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My Fathers' Daughter by Hannah Pool

My Fathers' Daughter: A Story of Family and Belonging - Hannah Pool

This is a very readable and engaging memoir, about a British journalist’s trip to Eritrea to meet her birth family. As a baby, Hannah Pool was adopted from an orphanage by a white couple then working in Sudan. She grew up primarily in England, and had no contact with her birth family until age 29, when she finally followed up on a letter a brother had sent her a decade before. Meeting a cousin in London ultimately led to her taking a two-week trip to Eritrea, where she met her biological father, several siblings and extended family. Initially she arranged to meet the family in the capital, Asmara, but she wound up traveling to her father’s and sister’s remote villages to see their real lives and the place where she was born.

The book is more an emotional memoir than a travelogue: whether because the author is an especially sensitive person or because of the emotional nature of her trip (probably a combination of the two), she has a lot of feelings about everything and describes them in detail. This basically works: the subject matter is interesting, and her writing is clear and engaging and makes for quick reading. And we do get the chance to learn about Eritrea along with the author. Ultimately, though, it’s a deeply personal story, as the author struggles with her own identity, with becoming part of a “new” family without betraying her adoptive father and siblings, with trying to connect to family members with whom she has no common language, and with her feelings about having been put up for adoption.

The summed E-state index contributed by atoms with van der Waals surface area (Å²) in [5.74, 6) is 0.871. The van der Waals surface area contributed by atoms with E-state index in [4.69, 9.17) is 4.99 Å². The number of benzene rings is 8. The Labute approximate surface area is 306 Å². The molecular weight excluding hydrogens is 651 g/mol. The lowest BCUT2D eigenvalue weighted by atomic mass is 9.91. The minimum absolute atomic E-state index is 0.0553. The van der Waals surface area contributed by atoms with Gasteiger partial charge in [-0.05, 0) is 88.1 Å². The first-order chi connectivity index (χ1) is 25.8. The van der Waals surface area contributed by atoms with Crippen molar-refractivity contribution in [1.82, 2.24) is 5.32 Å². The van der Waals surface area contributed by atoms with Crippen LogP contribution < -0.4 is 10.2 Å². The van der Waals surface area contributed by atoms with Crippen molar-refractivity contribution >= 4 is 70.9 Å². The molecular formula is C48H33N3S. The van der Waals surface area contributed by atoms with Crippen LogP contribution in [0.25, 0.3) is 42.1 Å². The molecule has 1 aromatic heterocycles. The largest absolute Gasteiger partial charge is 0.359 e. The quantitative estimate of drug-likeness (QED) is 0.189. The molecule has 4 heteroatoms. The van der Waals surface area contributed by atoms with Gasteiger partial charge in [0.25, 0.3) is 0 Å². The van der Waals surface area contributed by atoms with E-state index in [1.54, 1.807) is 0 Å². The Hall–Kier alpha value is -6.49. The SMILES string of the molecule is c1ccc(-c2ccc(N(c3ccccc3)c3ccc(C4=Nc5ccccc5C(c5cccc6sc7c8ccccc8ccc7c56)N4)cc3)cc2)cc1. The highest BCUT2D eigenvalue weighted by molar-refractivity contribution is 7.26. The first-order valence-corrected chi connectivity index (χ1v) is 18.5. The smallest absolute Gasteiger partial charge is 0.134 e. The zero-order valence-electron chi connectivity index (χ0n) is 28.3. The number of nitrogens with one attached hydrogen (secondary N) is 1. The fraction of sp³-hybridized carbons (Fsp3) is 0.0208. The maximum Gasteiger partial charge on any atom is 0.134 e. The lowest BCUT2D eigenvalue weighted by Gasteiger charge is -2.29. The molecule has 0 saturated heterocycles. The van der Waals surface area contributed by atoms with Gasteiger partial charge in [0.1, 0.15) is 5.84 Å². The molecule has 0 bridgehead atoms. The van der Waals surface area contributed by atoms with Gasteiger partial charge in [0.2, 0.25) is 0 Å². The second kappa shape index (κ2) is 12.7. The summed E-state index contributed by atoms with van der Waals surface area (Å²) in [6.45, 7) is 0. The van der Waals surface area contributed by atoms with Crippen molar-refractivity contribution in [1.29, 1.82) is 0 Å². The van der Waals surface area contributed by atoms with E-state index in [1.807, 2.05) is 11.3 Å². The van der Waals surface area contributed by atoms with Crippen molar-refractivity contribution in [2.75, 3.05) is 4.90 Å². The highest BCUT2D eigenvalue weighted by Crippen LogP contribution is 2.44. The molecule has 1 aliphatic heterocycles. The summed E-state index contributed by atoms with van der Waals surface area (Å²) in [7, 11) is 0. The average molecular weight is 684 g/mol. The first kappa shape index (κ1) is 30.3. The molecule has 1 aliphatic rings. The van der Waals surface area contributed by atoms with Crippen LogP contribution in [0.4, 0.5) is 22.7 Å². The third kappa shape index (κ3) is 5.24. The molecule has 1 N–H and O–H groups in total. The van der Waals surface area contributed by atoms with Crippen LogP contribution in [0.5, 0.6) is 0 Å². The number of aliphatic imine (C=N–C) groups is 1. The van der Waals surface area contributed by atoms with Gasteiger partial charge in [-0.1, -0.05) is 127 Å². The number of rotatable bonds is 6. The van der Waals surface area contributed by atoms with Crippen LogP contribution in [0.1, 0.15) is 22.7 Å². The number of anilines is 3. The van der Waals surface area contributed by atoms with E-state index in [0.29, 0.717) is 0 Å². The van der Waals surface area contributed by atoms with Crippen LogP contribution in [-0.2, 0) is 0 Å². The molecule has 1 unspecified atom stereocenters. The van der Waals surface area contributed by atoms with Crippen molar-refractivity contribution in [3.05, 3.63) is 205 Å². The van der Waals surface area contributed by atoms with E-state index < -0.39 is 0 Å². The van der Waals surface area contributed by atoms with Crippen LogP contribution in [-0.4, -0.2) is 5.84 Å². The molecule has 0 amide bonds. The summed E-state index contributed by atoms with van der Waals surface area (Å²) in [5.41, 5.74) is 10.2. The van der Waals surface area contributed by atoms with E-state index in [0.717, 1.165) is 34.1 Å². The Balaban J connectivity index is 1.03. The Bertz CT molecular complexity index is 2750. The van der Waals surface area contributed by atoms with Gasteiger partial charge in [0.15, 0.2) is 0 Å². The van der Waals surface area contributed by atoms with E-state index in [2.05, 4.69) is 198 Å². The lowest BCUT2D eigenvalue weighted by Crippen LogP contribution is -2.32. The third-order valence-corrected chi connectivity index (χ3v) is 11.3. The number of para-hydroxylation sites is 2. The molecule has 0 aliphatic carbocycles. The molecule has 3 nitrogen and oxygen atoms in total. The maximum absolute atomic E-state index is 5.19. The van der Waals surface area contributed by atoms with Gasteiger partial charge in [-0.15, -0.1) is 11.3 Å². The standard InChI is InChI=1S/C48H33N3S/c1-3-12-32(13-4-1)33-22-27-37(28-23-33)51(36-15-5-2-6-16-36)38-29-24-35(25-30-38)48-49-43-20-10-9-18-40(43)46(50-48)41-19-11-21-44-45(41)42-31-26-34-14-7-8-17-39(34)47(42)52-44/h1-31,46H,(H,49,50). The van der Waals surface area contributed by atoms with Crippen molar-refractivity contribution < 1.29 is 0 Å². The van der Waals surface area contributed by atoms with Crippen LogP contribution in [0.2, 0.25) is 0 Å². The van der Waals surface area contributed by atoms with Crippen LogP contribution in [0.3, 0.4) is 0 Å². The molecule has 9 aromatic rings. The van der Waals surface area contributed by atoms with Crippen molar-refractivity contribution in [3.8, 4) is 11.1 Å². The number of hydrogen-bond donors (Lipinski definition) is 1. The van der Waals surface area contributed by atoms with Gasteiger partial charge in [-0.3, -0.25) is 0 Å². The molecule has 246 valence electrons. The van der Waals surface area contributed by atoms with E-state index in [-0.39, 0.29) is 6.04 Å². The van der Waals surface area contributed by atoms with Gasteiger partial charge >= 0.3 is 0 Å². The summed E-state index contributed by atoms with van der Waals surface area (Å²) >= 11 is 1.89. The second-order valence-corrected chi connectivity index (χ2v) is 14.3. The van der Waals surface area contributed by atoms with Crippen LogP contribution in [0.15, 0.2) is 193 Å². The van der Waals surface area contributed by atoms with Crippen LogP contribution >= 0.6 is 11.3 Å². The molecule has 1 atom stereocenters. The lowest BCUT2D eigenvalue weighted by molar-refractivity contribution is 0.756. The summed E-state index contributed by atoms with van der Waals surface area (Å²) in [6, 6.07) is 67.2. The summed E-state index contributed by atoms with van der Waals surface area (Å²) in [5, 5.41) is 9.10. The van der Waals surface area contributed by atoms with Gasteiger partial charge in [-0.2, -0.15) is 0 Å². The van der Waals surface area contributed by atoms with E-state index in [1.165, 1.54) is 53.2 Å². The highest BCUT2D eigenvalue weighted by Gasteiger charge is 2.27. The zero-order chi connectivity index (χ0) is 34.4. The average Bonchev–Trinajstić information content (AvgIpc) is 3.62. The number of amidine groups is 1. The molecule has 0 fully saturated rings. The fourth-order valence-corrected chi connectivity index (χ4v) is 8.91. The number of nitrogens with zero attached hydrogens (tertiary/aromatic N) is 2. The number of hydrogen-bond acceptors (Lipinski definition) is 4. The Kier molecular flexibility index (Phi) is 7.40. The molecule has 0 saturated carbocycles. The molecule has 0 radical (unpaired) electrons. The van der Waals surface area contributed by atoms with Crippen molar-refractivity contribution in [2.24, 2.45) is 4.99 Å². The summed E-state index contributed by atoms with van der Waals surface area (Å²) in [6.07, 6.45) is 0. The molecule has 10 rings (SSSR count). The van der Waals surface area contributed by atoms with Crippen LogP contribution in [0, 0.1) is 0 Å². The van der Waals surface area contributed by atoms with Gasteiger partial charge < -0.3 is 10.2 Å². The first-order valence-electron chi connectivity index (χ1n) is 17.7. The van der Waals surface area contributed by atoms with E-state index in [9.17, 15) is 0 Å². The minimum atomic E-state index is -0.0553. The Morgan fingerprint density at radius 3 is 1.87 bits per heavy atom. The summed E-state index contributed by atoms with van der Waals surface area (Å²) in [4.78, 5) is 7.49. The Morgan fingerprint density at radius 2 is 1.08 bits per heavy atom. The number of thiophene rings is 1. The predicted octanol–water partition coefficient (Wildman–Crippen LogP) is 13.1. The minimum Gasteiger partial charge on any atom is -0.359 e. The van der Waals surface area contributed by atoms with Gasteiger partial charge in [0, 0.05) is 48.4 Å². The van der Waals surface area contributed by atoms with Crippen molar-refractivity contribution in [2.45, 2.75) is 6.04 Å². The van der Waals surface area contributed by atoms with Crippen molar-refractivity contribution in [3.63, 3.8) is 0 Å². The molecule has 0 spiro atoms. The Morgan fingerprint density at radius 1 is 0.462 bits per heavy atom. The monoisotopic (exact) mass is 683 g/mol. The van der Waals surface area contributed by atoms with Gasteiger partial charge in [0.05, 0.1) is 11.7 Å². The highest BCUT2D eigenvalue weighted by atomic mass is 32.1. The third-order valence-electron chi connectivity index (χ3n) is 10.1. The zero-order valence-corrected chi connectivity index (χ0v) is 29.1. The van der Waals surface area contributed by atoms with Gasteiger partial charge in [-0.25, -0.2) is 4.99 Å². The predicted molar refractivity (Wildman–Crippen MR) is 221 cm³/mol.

Despite all that, this memoir still feels fairly lightweight. It is, after all, an entire book about a two-week visit. And it was published a mere two years after the trip, an astonishingly quick turnaround, especially if we assume close to a year for the editing and publishing process before the book hit the shelves. It’s evident that the author was still processing events at the time she wrote it, and she seems to struggle particularly with describing the effects of the trip on her life. No doubt this was a life-changing experience, but at the time of this writing she hadn’t yet had the chance to see her Eritrean family again, and instead writes about, for instance, seeking out Eritrean restaurants. What I really want to read is the book she writes 20 or 30 years after the trip, about how both her biological and adoptive families fit into her life.

That said, I’m glad the author still wrote this book; it provided a few pleasant evenings’ reading for me, and would likely offer a much deeper connection for those who share some of the author’s experiences. Certainly worth seeking out for those interested in Eritrea or international adoption.